The Neurosurgical Oncology Unit aims to develop novel therapeutics for Glioblastoma (GBM)–the most common primary malignant CNS. Despite aggressive management with maximal surgical resection, radiation, and chemotherapy, median and 5-year survival rates remain low (15 months and 5.6%, respectively). Tumor-specific contributors to treatment failure include cellular and genetic heterogeneity and a highly immunosuppressive tumor microenvironment. GBMs also harbor self-renewing, tumorigenic glioma stem-like cells (GSCs) that contribute to tumor initiation, maintenance, and recurrence. The need for novel GBM therapeutic strategies is urgent.
The role of primary cilia in cancer has garnered attention over the last decade and provides opportunities for the development of novel therapeutic strategies. Primary cilia are non-motile, highly conserved microtubule-based organelles that project from the cytoplasmic membrane in a single copy from virtually all mammalian cells. The organelle is required for several key signal transduction cascades implicated in cancer. While GBM cells show aberrant ciliogenesis and downregulation of cilia-related genes, functional, mature primary cilia are present in GBM cell lines and biopsies (Figure 1).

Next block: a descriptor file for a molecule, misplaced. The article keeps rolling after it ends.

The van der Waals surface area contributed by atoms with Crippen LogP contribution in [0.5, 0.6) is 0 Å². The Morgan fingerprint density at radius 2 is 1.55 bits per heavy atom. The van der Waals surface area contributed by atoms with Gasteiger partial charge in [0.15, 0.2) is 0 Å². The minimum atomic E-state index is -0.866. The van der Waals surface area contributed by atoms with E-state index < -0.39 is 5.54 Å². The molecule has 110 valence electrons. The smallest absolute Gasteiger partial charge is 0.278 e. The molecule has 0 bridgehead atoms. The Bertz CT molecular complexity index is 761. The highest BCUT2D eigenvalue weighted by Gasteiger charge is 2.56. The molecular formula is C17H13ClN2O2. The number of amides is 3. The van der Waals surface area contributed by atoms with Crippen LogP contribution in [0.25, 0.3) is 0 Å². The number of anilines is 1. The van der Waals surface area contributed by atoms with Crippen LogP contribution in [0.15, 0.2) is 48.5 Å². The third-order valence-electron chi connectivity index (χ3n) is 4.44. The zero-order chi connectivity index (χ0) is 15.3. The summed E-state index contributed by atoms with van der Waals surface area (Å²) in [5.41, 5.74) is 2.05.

Investigations into the functional significance of primary cilia in GBM tumorigenesis is in a nascent stage. A deeper understanding of the specific signaling cascades and mechanisms regulating ciliogenesis in GBM and their impact on proliferation, invasion, treatment resistance, and immunosuppression is critical to moving the field forward and developing a potentially new paradigm of effective, “cilia-centric” therapeutic strategies. This is the overarching aim of our group.